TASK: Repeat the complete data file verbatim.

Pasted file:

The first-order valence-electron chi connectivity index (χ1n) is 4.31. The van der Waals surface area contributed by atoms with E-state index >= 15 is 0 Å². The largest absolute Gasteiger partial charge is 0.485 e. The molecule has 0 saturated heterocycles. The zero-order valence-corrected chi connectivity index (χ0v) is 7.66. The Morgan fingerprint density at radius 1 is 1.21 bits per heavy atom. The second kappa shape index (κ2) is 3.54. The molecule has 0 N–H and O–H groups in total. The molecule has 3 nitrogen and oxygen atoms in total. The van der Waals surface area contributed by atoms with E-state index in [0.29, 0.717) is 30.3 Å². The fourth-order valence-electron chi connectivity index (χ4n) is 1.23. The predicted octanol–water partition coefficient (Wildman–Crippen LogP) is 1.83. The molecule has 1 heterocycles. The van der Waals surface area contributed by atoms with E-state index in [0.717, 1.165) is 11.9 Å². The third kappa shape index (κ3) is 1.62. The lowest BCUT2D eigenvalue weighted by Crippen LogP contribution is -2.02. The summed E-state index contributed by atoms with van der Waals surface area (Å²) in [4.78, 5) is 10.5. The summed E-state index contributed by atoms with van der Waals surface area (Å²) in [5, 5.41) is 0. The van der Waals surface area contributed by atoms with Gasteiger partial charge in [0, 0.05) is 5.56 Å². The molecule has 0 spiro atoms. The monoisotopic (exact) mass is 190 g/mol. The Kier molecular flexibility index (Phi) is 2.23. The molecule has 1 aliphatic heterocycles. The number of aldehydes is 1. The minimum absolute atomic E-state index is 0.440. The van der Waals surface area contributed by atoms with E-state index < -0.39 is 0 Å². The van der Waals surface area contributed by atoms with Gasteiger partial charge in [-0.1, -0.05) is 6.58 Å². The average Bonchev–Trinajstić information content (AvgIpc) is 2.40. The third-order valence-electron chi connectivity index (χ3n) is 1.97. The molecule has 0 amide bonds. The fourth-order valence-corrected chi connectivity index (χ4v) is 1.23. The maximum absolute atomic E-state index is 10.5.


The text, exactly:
The first-order valence-electron chi connectivity index (χ1n) is 4.31. The van der Waals surface area contributed by atoms with E-state index >= 15 is 0 Å². The largest absolute Gasteiger partial charge is 0.485 e. The molecule has 0 saturated heterocycles. The zero-order valence-corrected chi connectivity index (χ0v) is 7.66. The Morgan fingerprint density at radius 1 is 1.21 bits per heavy atom. The second kappa shape index (κ2) is 3.54. The molecule has 0 N–H and O–H groups in total. The molecule has 3 nitrogen and oxygen atoms in total. The van der Waals surface area contributed by atoms with E-state index in [0.29, 0.717) is 30.3 Å². The fourth-order valence-electron chi connectivity index (χ4n) is 1.23. The predicted octanol–water partition coefficient (Wildman–Crippen LogP) is 1.83. The molecule has 1 heterocycles. The van der Waals surface area contributed by atoms with E-state index in [0.717, 1.165) is 11.9 Å². The third kappa shape index (κ3) is 1.62. The lowest BCUT2D eigenvalue weighted by Crippen LogP contribution is -2.02. The summed E-state index contributed by atoms with van der Waals surface area (Å²) in [4.78, 5) is 10.5. The summed E-state index contributed by atoms with van der Waals surface area (Å²) in [5, 5.41) is 0. The van der Waals surface area contributed by atoms with Gasteiger partial charge in [0, 0.05) is 5.56 Å². The molecule has 0 spiro atoms. The monoisotopic (exact) mass is 190 g/mol. The Kier molecular flexibility index (Phi) is 2.23. The molecule has 1 aliphatic heterocycles. The number of aldehydes is 1. The minimum absolute atomic E-state index is 0.440. The van der Waals surface area contributed by atoms with E-state index < -0.39 is 0 Å². The van der Waals surface area contributed by atoms with Gasteiger partial charge in [-0.1, -0.05) is 6.58 Å². The average Bonchev–Trinajstić information content (AvgIpc) is 2.40. The third-order valence-electron chi connectivity index (χ3n) is 1.97. The molecule has 0 amide bonds. The fourth-order valence-corrected chi connectivity index (χ4v) is 1.23. The maximum absolute atomic E-state index is 10.5.